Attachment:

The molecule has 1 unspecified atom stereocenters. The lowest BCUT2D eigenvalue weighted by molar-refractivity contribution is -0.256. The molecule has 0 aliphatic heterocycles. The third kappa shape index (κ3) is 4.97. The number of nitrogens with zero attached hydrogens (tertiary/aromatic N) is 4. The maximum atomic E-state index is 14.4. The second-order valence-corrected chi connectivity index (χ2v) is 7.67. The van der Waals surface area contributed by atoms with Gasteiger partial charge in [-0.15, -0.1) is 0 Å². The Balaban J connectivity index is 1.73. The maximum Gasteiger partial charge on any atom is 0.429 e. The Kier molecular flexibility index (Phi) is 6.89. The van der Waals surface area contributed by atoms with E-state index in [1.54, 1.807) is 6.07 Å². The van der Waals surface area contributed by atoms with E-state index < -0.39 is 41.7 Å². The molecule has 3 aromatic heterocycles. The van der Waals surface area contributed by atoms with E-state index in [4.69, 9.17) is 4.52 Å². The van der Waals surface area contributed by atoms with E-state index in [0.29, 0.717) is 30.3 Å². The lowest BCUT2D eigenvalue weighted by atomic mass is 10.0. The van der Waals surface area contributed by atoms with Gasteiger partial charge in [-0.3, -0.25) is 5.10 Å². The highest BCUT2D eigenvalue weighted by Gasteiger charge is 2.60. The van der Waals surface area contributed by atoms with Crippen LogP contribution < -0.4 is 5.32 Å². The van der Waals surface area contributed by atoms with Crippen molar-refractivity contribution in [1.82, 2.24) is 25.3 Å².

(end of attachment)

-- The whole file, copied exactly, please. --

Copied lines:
The molecule has 1 unspecified atom stereocenters. The lowest BCUT2D eigenvalue weighted by molar-refractivity contribution is -0.256. The molecule has 0 aliphatic heterocycles. The third kappa shape index (κ3) is 4.97. The number of nitrogens with zero attached hydrogens (tertiary/aromatic N) is 4. The maximum atomic E-state index is 14.4. The second-order valence-corrected chi connectivity index (χ2v) is 7.67. The van der Waals surface area contributed by atoms with Gasteiger partial charge in [-0.15, -0.1) is 0 Å². The Balaban J connectivity index is 1.73. The maximum Gasteiger partial charge on any atom is 0.429 e. The Kier molecular flexibility index (Phi) is 6.89. The van der Waals surface area contributed by atoms with E-state index in [1.54, 1.807) is 6.07 Å². The van der Waals surface area contributed by atoms with E-state index < -0.39 is 41.7 Å². The molecule has 3 aromatic heterocycles. The van der Waals surface area contributed by atoms with E-state index in [4.69, 9.17) is 4.52 Å². The van der Waals surface area contributed by atoms with E-state index in [0.29, 0.717) is 30.3 Å². The lowest BCUT2D eigenvalue weighted by atomic mass is 10.0. The van der Waals surface area contributed by atoms with Gasteiger partial charge in [-0.3, -0.25) is 5.10 Å². The highest BCUT2D eigenvalue weighted by Gasteiger charge is 2.60. The van der Waals surface area contributed by atoms with Crippen LogP contribution < -0.4 is 5.32 Å². The van der Waals surface area contributed by atoms with Crippen molar-refractivity contribution in [1.82, 2.24) is 25.3 Å².